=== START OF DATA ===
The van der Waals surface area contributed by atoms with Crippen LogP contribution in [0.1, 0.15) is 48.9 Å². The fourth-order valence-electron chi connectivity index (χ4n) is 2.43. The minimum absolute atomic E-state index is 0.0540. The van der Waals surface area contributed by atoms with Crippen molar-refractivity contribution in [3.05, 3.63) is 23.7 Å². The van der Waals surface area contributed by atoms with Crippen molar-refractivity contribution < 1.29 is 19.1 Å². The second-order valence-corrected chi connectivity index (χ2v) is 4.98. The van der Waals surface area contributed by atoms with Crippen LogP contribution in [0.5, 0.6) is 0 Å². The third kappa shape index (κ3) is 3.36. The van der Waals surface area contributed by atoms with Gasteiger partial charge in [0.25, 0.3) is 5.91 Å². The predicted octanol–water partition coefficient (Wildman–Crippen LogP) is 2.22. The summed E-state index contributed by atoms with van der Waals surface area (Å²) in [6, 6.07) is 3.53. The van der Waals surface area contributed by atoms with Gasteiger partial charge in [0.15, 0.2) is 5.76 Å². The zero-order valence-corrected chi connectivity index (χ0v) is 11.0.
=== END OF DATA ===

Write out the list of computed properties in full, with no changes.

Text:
The van der Waals surface area contributed by atoms with Crippen LogP contribution in [0.1, 0.15) is 48.9 Å². The fourth-order valence-electron chi connectivity index (χ4n) is 2.43. The minimum absolute atomic E-state index is 0.0540. The van der Waals surface area contributed by atoms with Crippen molar-refractivity contribution in [3.05, 3.63) is 23.7 Å². The van der Waals surface area contributed by atoms with Crippen molar-refractivity contribution < 1.29 is 19.1 Å². The second-order valence-corrected chi connectivity index (χ2v) is 4.98. The van der Waals surface area contributed by atoms with Crippen LogP contribution in [0.5, 0.6) is 0 Å². The third kappa shape index (κ3) is 3.36. The van der Waals surface area contributed by atoms with Gasteiger partial charge in [0.25, 0.3) is 5.91 Å². The predicted octanol–water partition coefficient (Wildman–Crippen LogP) is 2.22. The summed E-state index contributed by atoms with van der Waals surface area (Å²) in [6, 6.07) is 3.53. The van der Waals surface area contributed by atoms with Gasteiger partial charge in [0.15, 0.2) is 5.76 Å². The zero-order valence-corrected chi connectivity index (χ0v) is 11.0.